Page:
Burrell was aging, too, and was having difficulty caring for the man. He called multiple government agencies but had a terrible time getting anyone to see the need.
"I know the District has rules and regulations, but this was too much red tape just to get some help," he said. Burrell applied for help through the disabilities agency, but services were denied repeatedly.
According to the University Legal Services report, "In a letter dated May 2002, DDA's acting intake chief informed Mr. Johnson that his application for services was denied because of a lack of pre-18 diagnostic information."
Because childhood medical records are a standard part of most clients' information packages, the Developmental Disabilities Administration kept asking for more documentation instead of moving forward with the man's case, Clark said.
"The man had an IQ of 45. What other documentation do you need to get him some help?" she said.
Fenty said it was a case of agency workers spending "a lot of time making sure the t's are crossed, i's are dotted."
Burrell helped the man for four more years before he got anyone else to take action. He fumigated the apartment and collected the old televisions that Johnson loved to tinker with. He lined up a weekly grocery donation from a food bank.
In January 2006, the nonprofit Family and Child Services agency in Washington assigned the disabled man a social worker. The worker was able to get a report from a doctor saying that Johnson was "not able to take care of himself and that 24-hour supervision in a residential facility was needed."
Still, no help came. Even after 2007, when the man received a neuropsychological report that should have proved his mental disability, the department denied assistance and "requested an MRI of Mr. Johnson's brain to determine a diagnosis of pre-18 mental retardation," according to the report.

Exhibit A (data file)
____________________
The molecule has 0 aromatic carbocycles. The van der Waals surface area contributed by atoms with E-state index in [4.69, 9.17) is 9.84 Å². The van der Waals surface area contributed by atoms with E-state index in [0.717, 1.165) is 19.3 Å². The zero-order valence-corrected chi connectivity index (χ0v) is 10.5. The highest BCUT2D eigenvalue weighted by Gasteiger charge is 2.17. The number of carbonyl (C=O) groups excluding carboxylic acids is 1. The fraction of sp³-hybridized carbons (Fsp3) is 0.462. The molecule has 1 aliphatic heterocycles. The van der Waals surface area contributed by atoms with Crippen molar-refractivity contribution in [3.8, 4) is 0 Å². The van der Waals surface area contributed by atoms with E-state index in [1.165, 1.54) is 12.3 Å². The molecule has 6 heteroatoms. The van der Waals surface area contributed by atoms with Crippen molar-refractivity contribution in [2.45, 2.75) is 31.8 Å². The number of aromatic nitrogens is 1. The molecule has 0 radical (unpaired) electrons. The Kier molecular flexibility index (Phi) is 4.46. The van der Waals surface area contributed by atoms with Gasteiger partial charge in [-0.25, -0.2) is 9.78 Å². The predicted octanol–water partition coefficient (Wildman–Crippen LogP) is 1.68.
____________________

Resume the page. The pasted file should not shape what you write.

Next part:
Late last year, attorney Myrna Fawcett volunteered to become the man's legal guardian. Fawcett finally got the District to rule Nov. 6 that the man was eligible for services. Even then, officials did not schedule a meeting to determine what the man needed until January, one month before he collapsed in his apartment and later died.
"After we had the meeting to determine him eligible, they kept saying they would help, they would help," said Fawcett, who was trying to secure an appointment during the holiday season. "Then he died."
Nickles said he is preparing a report to examine what went wrong in Mr. Johnson's case and how the regulations should be changed. "We sit on our butts, requiring a strict burden of proof," rather than providing help, Nickles said.
There are 214 people waiting for services from the agency, and 55 of them, like Mr. Johnson, lack the pre-18 documentation. Nickles said that such cases will be given expedited reviews.
Fenty said he plans policy changes and possible disciplinary action once Mr. Johnson's case is investigated.
D.C. Council member Tommy Wells (D-Ward 6) will hold a hearing to examine the case.
"We knew," Wells said. "We knew he was in trouble, and the ball was dropped."